Here’s a video that shows the difference.
On the way back from the Ape Cave we saw a big pile of clinkers. This time, knowing what it is, I’ll be sure to take more pictures.
2,000 years ago, a smooth basalt flow ran through a forest on the south side of Mt St Helens. It smothered the trees which then burned or rotted away, leaving behind casts in the stone. It is now covered by another forest.
Pahoehoe flows sometimes form lava tubes when the outsides cool, but the molten center continues to drain away. There are many on the south of St Helens. Ape Cave is one, and it is over a mile long.
My experimental musing have turned toward shampoo bars and I’d like to share some of my experiences with using a ‘hair soap’ or ‘solid shampoo bar’ or whatever you’d like to call it.
Advantages: The main advantage for me, is that a solid bar doesn’t have to be stored in a bottle. It can’t leak, I can take it on the airplane and I’m not generating more plastic waste that will wind up in the Great Pacific Garbage Patch. I have complete control over the ingredients so I can test out the advantages of avoiding silicones or detergents. And in my case there is also a bit of “what kind of sucker am I, buying shampoo when I have ALL THE SOAP MAKING OILS right here in my house??”
Thus, I took the plunge. For my first recipe I made one that was designated for ‘normal to dry hair’, the fatty acid profile looked like it would have lather, high conditioning and contained a high proportion of shea butter, avocado oil and sweet almond oil. It looks fantastic. I made that one, and at the same time I saw a positive review of a soap made with 100% coconut oil and a slightly higher-than-normal superfat*. I tried that one too, tossing in a mix of essential oils and fragrance oils that were leftover from a previous soap batch.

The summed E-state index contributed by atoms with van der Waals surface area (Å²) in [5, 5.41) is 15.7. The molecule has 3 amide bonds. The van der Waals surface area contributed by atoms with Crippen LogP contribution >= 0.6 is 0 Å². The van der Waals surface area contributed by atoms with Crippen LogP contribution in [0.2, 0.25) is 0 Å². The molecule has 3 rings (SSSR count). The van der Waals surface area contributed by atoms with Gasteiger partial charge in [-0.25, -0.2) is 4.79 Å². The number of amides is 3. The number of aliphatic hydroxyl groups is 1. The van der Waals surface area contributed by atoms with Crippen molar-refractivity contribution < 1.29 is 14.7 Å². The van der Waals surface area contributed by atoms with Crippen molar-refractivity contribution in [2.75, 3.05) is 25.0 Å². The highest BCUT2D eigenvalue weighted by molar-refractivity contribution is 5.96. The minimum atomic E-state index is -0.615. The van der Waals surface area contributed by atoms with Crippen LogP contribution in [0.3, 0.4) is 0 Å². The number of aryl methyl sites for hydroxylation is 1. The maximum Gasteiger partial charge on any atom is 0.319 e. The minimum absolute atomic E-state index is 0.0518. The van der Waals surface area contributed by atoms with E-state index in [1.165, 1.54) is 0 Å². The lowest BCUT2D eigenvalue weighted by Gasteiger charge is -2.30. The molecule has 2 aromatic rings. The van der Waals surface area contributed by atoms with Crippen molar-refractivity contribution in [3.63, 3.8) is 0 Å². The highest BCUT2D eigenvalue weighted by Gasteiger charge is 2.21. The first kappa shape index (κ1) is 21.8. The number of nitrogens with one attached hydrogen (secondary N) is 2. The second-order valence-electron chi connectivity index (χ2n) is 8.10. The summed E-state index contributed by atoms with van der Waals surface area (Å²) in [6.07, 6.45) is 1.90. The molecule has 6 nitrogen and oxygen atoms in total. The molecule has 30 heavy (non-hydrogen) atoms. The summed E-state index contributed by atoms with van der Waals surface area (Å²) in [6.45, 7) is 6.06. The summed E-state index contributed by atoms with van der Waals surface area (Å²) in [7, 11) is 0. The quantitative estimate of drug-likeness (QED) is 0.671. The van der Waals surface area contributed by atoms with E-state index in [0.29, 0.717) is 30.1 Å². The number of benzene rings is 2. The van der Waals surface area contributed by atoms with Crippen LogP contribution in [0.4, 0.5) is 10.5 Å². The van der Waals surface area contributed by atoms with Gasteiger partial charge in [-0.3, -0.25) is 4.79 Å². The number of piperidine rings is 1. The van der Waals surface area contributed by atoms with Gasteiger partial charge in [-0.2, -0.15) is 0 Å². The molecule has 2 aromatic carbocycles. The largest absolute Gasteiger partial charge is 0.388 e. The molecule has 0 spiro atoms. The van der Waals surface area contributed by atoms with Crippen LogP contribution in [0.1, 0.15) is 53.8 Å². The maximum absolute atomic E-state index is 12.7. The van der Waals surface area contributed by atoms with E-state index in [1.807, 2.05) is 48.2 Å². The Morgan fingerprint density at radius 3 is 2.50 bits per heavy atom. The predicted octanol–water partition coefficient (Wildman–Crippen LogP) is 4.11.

Avocado-Almond: I’d never used a ‘hair soap’ before so I wasn’t sure what to expect. I used the Almond-avocado bar first, working up a lather in my hand first and then rubbing it on my head. I knew not to expect the same ‘squeaky’ feel that I get from regular shampoo. It generated a reasonable lather, and I used it twice, leaving behind a feel that I’d call ‘moderately grippy’. I didn’t feel like I could leave it at that, so I used some conditioner as usual. And… I liked it. My hair felt soft, everything seemed clean. Except for the feel in the shower it seemed identical to using any random shampoo. I used it about 3-4 times. After the first wash, the grippy feel lessened.